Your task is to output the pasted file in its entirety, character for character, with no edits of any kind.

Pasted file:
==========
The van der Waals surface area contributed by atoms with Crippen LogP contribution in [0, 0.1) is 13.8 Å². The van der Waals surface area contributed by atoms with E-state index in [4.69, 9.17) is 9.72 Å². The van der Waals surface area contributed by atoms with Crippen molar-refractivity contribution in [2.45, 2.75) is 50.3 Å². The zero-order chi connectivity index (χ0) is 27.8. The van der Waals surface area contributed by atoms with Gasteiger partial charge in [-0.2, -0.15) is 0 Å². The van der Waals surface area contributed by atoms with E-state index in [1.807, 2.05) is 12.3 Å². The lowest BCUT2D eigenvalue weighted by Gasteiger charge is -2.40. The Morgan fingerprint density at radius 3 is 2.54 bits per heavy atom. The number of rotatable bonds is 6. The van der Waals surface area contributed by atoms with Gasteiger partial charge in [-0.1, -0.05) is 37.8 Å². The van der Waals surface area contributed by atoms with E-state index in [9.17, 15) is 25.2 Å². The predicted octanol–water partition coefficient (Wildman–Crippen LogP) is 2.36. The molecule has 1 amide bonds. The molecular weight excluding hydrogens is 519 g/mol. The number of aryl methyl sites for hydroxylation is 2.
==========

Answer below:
The van der Waals surface area contributed by atoms with Crippen LogP contribution in [0, 0.1) is 13.8 Å². The van der Waals surface area contributed by atoms with E-state index in [4.69, 9.17) is 9.72 Å². The van der Waals surface area contributed by atoms with Crippen molar-refractivity contribution in [2.45, 2.75) is 50.3 Å². The zero-order chi connectivity index (χ0) is 27.8. The van der Waals surface area contributed by atoms with Gasteiger partial charge in [-0.2, -0.15) is 0 Å². The van der Waals surface area contributed by atoms with E-state index in [1.807, 2.05) is 12.3 Å². The lowest BCUT2D eigenvalue weighted by Gasteiger charge is -2.40. The Morgan fingerprint density at radius 3 is 2.54 bits per heavy atom. The number of rotatable bonds is 6. The van der Waals surface area contributed by atoms with Gasteiger partial charge in [-0.1, -0.05) is 37.8 Å². The van der Waals surface area contributed by atoms with E-state index in [9.17, 15) is 25.2 Å². The predicted octanol–water partition coefficient (Wildman–Crippen LogP) is 2.36. The molecule has 1 amide bonds. The molecular weight excluding hydrogens is 519 g/mol. The number of aryl methyl sites for hydroxylation is 2.